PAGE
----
18 Understanding terminology is essential to implement control measures Terminology

19 Arc Flash Hazard Analysis: ► Measures incident energy that may strike an employee ► Determines the arc flash protection boundary ► Establishes the personal protective equipment necessary ► Helps create practices to accomplish the desired work Arc Flash Hazard Analysis

20 The working distance: ► Distance from where worker stands to flash location ► Common distance is 18 inches ► Incident energy can be used to select protective equipment Working Distance

21 Incident Energy Incident energy: ► Measure of thermal energy at working distance from an arc fault ► Measured in Calories per square Centimeter, or cal/cm 2 ► 2nd degree burn of human skin is at 1.2 cal/cm 2

22 The Arc Flash Protection Boundary is the distance from which a person could receive a second degree burn Arc Flash Protection Boundary

23 How to Use NFPA 70E NFPA 70E is valuable in complying with the OSHA electrical standards

24 The OSHA Position Section 3

25 OSHA standards as they relate to NFPA 70E: ► OSHA does not enforce requirements of NFPA 70E ► NFPA 70E can be used by OSHA and employers as guides in making hazard analyses and selecting control measures OSHA Use of National Consensus Standards

26 Does OSHA issue General Duty Clause violations to companies who do not follow the new NFPA 70E? ► A violation of the General Duty Clause exists if an employer fails to furnish a workplace that is free from recognized hazards ► The General Duty Clause is not used to enforce the provisions of consensus standards ► The General Duty Clause usually is not used if there is a standard that applies to the particular condition, practice, means, operation, or process involved The General Duty Cause

27 Marking of Electrical Equipment OSHA has no specific requirement for marking of electrical equipment to warn qualified persons of potential arc flash hazards. ► Paragraph (e) of 1910.303 requires employers to mark electrical equipment with descriptive markings, including the equipment's voltage, current, wattage, or other ratings as necessary

28 Is flame-resistant clothing required for employees working on electrical installations covered by Subpart S? ► OSHA's present requirements in Subpart S, Safety-Related Work Practices, are based on NFPA 70E-1983, which did not at that time include specific provisions for flame-resistant clothing ► More recent versions of NFPA 70E have included such body protection provisions ► OSHA's existing Subpart S does not include a specific requirement for fire-resistant clothing Flame-Resistant Clothing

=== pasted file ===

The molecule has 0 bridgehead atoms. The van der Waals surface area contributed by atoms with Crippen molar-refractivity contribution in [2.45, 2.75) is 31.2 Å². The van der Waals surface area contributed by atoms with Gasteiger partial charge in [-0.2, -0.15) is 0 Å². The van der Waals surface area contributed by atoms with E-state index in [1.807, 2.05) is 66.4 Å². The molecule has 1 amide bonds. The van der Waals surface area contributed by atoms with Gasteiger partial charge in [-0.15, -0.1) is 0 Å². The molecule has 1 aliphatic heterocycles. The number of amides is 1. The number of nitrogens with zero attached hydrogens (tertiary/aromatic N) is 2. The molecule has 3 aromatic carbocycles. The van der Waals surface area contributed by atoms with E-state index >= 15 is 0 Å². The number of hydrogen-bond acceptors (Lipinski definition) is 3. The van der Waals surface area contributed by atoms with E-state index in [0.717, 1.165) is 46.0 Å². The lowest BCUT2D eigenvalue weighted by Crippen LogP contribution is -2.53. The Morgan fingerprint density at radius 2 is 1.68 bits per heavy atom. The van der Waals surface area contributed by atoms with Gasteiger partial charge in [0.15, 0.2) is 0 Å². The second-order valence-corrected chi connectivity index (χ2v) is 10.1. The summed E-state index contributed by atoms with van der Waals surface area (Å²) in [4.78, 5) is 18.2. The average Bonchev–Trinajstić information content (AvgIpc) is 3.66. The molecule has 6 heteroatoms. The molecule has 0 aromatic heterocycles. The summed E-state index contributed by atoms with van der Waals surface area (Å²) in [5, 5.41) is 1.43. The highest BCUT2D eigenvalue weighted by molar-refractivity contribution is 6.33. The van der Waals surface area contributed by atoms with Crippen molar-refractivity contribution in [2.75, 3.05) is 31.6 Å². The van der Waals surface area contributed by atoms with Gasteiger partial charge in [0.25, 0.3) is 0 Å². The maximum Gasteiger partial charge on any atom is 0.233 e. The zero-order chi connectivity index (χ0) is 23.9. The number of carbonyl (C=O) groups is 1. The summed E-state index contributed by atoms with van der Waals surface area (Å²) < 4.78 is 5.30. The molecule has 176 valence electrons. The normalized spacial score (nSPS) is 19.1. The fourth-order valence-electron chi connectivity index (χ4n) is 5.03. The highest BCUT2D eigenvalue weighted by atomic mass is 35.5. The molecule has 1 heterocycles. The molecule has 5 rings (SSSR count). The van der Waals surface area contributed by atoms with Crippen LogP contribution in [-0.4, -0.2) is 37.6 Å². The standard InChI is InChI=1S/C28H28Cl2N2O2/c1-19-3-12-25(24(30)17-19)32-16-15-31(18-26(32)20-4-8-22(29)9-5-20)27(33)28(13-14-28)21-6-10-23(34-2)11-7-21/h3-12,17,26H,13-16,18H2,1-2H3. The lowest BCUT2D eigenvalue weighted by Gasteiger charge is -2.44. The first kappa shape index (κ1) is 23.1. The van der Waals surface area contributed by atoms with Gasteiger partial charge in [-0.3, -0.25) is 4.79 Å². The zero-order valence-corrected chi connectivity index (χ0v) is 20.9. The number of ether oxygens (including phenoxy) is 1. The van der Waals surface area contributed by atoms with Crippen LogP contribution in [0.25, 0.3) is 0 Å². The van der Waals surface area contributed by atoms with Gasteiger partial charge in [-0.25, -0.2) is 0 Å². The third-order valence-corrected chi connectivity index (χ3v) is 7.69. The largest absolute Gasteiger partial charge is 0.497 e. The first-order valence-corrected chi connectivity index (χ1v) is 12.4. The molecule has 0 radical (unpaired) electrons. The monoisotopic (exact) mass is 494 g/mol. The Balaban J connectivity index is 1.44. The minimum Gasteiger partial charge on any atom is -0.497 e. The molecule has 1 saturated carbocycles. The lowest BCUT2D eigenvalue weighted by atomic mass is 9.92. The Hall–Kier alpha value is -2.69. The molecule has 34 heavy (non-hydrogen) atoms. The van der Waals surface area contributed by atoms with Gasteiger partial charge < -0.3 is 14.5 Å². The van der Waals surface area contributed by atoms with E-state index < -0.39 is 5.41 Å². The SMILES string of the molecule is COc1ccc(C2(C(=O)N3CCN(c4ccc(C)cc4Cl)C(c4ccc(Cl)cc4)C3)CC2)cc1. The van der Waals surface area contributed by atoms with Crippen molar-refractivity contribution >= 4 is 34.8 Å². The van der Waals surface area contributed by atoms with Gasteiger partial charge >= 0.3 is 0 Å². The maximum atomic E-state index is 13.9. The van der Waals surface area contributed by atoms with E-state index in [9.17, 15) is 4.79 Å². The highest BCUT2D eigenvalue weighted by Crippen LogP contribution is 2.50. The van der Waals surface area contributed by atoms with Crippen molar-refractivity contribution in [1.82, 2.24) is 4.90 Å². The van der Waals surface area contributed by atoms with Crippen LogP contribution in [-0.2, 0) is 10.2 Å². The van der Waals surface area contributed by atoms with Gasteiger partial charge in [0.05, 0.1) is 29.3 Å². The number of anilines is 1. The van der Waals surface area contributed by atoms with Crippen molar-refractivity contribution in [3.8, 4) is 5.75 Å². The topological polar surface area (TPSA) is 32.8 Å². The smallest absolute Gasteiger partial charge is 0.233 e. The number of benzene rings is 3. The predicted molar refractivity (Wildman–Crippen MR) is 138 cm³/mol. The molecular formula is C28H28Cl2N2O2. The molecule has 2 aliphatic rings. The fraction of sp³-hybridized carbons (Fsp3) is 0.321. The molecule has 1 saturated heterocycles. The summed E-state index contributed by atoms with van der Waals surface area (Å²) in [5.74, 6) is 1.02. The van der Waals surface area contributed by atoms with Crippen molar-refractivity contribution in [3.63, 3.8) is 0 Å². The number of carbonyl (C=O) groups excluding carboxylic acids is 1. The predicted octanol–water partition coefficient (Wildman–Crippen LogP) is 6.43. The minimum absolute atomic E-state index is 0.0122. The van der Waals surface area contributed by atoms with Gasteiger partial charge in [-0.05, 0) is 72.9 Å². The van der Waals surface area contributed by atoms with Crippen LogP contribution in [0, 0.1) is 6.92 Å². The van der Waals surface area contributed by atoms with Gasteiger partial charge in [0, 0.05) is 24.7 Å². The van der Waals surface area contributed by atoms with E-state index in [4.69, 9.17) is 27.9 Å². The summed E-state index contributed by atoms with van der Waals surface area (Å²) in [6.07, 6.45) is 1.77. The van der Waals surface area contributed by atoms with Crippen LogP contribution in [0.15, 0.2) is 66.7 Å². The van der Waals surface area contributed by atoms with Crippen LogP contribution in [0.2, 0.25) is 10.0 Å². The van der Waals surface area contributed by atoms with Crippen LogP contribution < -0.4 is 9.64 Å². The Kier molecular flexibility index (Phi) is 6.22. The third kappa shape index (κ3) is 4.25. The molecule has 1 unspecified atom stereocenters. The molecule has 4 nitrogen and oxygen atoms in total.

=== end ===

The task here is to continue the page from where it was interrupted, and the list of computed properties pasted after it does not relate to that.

29 OSHA provisions for selection and use of work practices contained in 1910.333(a)(1) generally require de-energization of live parts before an employee works on or near them. ► Exposure is limited to when the equipment is shut down and when the qualified employee verifies, by use of a test instrument, a de- energized state ► When employees perform work on energized circuits, as permitted by 1910.333(a)(1), tools and handling equipment that might make contact with exposed energized parts must be insulated in accordance with 1910.335(a)(2)(i) OSHA-Requires De-energization

30 Personal protective Equipment (PPE): ► Must be worn for eyes and face when there is danger of injury ► Use equipment to protect employees from: –Electric shocks –Blast –Arc flash burn hazards Additional OSHA Requirements

31 NFPA 70E-2004 standards: ► Arc Flash Hazard analysis ► Flash-protection boundary ► Personal protective equipment NFPA 70E, Article 130 provisions: ► Energized electrical work authorization permit ► Brief employees before they start each job Supplemental Steps to Ensure Worker Safety

32 Additional Information Additional Information: 29 CFR 1910 Subpart S, Electrical National Fire Protection Agency: NFPA 70E: Standard for Electrical Safety in the Workplace ® 2009 OSHA 3075: Controlling Electrical Hazards 2002